Many thanks to SWLing Post reader Mike, who shares a link to this story from the blog
République No.6:

Growing up in Piennes Lorraine, Radio Caroline the making of a rebel

[A]t night with my younger brother we would listen to a “pirate radio station” on a boat that would put real good music on, crusing the international waters between England and France. He burst in laughter and told me: That’s Radio Caroline“. That was it. My brother and I would listen to that station nearly every night on an old “galena radio receiver” with a huge antenna hidden in the attic built with copper wire we stole at the mine. I mean we didn’t really steal it, it was everywhere. It was the wires used by miners to connect detonators to batteries when blowing new tunnels and locals were using it for all sorts of things, like holding parts in chicken coop to tie tomato or green bean plants to stakes and could be found everywhere.

Actually at first we set the antenna in our bedroom but somehow it wasn’t long enough not to mention mom who saw it and tore it down giving her an other excuse to punish us. So we decide it to place it in the attic where no one ever went.

The most difficult part was going to the attic, there wasn’t any stairs. We had to bring a ladder to the trap leading to it. Mom was watching us like a hawk, looking for any excuses to punish us.[…]

Read the full story at République No.6.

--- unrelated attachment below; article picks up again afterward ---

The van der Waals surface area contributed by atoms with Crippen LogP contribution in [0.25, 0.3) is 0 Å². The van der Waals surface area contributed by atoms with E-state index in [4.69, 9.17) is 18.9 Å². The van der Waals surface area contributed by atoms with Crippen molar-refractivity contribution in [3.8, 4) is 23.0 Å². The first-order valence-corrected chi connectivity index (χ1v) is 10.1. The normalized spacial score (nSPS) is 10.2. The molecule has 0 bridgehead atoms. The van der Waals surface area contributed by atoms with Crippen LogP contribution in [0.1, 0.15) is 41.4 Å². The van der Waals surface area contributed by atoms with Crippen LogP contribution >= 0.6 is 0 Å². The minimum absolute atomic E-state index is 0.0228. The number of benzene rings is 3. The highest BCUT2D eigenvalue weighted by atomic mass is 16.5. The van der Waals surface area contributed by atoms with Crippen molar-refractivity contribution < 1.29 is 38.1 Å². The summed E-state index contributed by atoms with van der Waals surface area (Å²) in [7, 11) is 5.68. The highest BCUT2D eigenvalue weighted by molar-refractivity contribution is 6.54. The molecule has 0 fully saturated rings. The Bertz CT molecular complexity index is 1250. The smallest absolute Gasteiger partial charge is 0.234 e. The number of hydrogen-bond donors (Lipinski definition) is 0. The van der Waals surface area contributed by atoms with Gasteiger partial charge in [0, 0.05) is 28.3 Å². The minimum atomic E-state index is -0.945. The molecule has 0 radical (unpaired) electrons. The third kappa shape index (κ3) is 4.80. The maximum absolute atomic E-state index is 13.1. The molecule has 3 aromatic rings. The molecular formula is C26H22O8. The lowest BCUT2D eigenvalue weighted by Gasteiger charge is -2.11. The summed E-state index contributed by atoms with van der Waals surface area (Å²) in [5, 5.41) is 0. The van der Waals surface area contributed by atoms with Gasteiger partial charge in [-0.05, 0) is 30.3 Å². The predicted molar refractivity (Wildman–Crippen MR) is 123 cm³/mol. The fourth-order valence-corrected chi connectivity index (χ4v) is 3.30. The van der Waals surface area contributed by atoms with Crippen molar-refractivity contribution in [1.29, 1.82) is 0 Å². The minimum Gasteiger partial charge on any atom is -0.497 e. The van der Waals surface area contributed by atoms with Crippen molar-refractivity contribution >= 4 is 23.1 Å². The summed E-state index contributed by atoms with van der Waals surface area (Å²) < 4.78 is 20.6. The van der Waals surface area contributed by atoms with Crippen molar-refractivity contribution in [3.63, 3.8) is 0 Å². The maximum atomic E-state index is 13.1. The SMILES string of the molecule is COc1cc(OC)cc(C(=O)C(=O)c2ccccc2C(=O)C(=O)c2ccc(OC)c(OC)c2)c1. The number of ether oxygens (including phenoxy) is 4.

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Listener Post: Greg Blair

SP600Dial3Greg Blair’s radio story is the latest in our series called Listener Posts, where I place all of your personal radio histories.

If you would like to add your story to the mix, simply send your story by email!

In the meantime, many thanks to Greg Blair who originally posted the following on the Shortwave Listeners Worldwide Facebook group.  Greg writes:


How I Discovered Shortwave Radio

BoysBookOfRadioI discovered shortwave radio almost by accident.

I had built a simple crystal radio from plans in a library book…(I think it was “The Boy’s Book of Radio” or similar. ) I added a one transistor amplifier later. I had a really great long wire antenna from the garage to the house, up about 30 feet, about 75 feet long, and a good earth ground.

I was playing around with it, and I had an old phonograph amplifier I connected to the output of it. I de-tuned the coil and apparently managed to get it tuned into the 49 meter band. All of a sudden I was hearing broadcasters from Europe. Some were in English, others in foreign languages.CrystalRadio

Up to that point I had thought that all radio was like AM broadcast, only good for a few hundred miles even at night. I was flabbergasted. That marked the beginning of my addiction to radio. I have never gotten over the miracle of HF radio ever since.


Many thanks, Greg, for sharing your memories with us!

I can only imagine the thrill is must have been to tune in stations from across the planet on your simple, home-brew radio set.

I encourage other SWLing Post readers and contributors to submit their own listener post!  Tell us how you became interested in radio!